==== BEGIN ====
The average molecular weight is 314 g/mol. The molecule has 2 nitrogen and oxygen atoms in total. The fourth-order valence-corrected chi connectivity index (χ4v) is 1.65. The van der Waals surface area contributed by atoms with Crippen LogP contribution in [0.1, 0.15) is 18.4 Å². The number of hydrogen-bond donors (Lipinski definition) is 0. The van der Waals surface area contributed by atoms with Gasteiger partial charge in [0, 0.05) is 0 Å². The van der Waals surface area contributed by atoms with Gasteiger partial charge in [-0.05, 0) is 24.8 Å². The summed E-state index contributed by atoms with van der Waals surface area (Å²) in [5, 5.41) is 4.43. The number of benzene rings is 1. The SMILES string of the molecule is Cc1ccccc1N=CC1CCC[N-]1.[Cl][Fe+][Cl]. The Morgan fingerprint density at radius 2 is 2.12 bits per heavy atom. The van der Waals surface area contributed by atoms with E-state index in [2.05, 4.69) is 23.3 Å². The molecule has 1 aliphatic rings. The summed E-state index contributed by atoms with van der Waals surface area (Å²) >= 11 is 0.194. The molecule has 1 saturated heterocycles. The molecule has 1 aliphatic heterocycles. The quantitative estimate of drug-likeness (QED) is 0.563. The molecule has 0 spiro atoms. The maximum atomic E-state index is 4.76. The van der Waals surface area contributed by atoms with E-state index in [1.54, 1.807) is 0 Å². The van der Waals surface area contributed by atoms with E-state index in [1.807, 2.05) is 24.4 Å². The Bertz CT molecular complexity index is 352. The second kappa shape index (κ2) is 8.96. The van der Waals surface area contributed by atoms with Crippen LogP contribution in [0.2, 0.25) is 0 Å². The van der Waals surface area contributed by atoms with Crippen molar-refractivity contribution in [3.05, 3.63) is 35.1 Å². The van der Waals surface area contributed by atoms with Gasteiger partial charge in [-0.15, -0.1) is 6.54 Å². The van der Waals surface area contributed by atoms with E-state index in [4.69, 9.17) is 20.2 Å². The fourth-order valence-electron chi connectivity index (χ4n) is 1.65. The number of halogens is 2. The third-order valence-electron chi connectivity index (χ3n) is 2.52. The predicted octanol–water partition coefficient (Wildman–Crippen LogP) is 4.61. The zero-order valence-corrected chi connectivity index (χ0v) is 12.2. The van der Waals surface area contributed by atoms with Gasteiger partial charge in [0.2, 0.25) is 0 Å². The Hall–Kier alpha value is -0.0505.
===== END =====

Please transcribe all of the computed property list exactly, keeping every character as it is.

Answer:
The average molecular weight is 314 g/mol. The molecule has 2 nitrogen and oxygen atoms in total. The fourth-order valence-corrected chi connectivity index (χ4v) is 1.65. The van der Waals surface area contributed by atoms with Crippen LogP contribution in [0.1, 0.15) is 18.4 Å². The number of hydrogen-bond donors (Lipinski definition) is 0. The van der Waals surface area contributed by atoms with Gasteiger partial charge in [0, 0.05) is 0 Å². The van der Waals surface area contributed by atoms with Gasteiger partial charge in [-0.05, 0) is 24.8 Å². The summed E-state index contributed by atoms with van der Waals surface area (Å²) in [5, 5.41) is 4.43. The number of benzene rings is 1. The SMILES string of the molecule is Cc1ccccc1N=CC1CCC[N-]1.[Cl][Fe+][Cl]. The Morgan fingerprint density at radius 2 is 2.12 bits per heavy atom. The van der Waals surface area contributed by atoms with E-state index in [2.05, 4.69) is 23.3 Å². The molecule has 1 aliphatic rings. The summed E-state index contributed by atoms with van der Waals surface area (Å²) >= 11 is 0.194. The molecule has 1 saturated heterocycles. The molecule has 1 aliphatic heterocycles. The quantitative estimate of drug-likeness (QED) is 0.563. The molecule has 0 spiro atoms. The maximum atomic E-state index is 4.76. The van der Waals surface area contributed by atoms with E-state index in [1.54, 1.807) is 0 Å². The van der Waals surface area contributed by atoms with E-state index in [1.807, 2.05) is 24.4 Å². The Bertz CT molecular complexity index is 352. The second kappa shape index (κ2) is 8.96. The van der Waals surface area contributed by atoms with Crippen LogP contribution in [0.2, 0.25) is 0 Å². The van der Waals surface area contributed by atoms with Crippen molar-refractivity contribution in [3.05, 3.63) is 35.1 Å². The van der Waals surface area contributed by atoms with Gasteiger partial charge in [-0.15, -0.1) is 6.54 Å². The van der Waals surface area contributed by atoms with E-state index in [4.69, 9.17) is 20.2 Å². The fourth-order valence-electron chi connectivity index (χ4n) is 1.65. The number of halogens is 2. The third-order valence-electron chi connectivity index (χ3n) is 2.52. The predicted octanol–water partition coefficient (Wildman–Crippen LogP) is 4.61. The zero-order valence-corrected chi connectivity index (χ0v) is 12.2. The van der Waals surface area contributed by atoms with Gasteiger partial charge in [0.2, 0.25) is 0 Å². The Hall–Kier alpha value is -0.0505.